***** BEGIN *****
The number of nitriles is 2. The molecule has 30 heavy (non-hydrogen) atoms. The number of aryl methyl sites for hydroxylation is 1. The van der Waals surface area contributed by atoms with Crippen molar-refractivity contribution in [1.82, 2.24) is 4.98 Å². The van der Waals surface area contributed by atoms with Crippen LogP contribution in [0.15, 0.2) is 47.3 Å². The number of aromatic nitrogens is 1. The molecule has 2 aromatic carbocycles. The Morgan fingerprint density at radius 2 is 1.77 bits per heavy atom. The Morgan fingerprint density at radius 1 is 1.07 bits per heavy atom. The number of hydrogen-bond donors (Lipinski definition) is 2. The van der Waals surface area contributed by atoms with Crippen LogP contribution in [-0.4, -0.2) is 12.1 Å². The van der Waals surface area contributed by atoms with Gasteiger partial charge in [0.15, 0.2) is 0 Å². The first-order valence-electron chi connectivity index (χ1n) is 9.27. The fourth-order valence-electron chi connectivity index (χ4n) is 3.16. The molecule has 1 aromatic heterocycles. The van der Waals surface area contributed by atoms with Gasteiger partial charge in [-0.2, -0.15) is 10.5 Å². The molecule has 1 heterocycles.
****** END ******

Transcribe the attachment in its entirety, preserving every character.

The number of nitriles is 2. The molecule has 30 heavy (non-hydrogen) atoms. The number of aryl methyl sites for hydroxylation is 1. The van der Waals surface area contributed by atoms with Crippen molar-refractivity contribution in [1.82, 2.24) is 4.98 Å². The van der Waals surface area contributed by atoms with Crippen LogP contribution in [0.15, 0.2) is 47.3 Å². The number of aromatic nitrogens is 1. The molecule has 2 aromatic carbocycles. The Morgan fingerprint density at radius 2 is 1.77 bits per heavy atom. The Morgan fingerprint density at radius 1 is 1.07 bits per heavy atom. The number of hydrogen-bond donors (Lipinski definition) is 2. The van der Waals surface area contributed by atoms with Crippen LogP contribution in [-0.4, -0.2) is 12.1 Å². The van der Waals surface area contributed by atoms with Gasteiger partial charge in [0.15, 0.2) is 0 Å². The first-order valence-electron chi connectivity index (χ1n) is 9.27. The fourth-order valence-electron chi connectivity index (χ4n) is 3.16. The molecule has 1 aromatic heterocycles. The van der Waals surface area contributed by atoms with Gasteiger partial charge in [-0.2, -0.15) is 10.5 Å². The molecule has 1 heterocycles.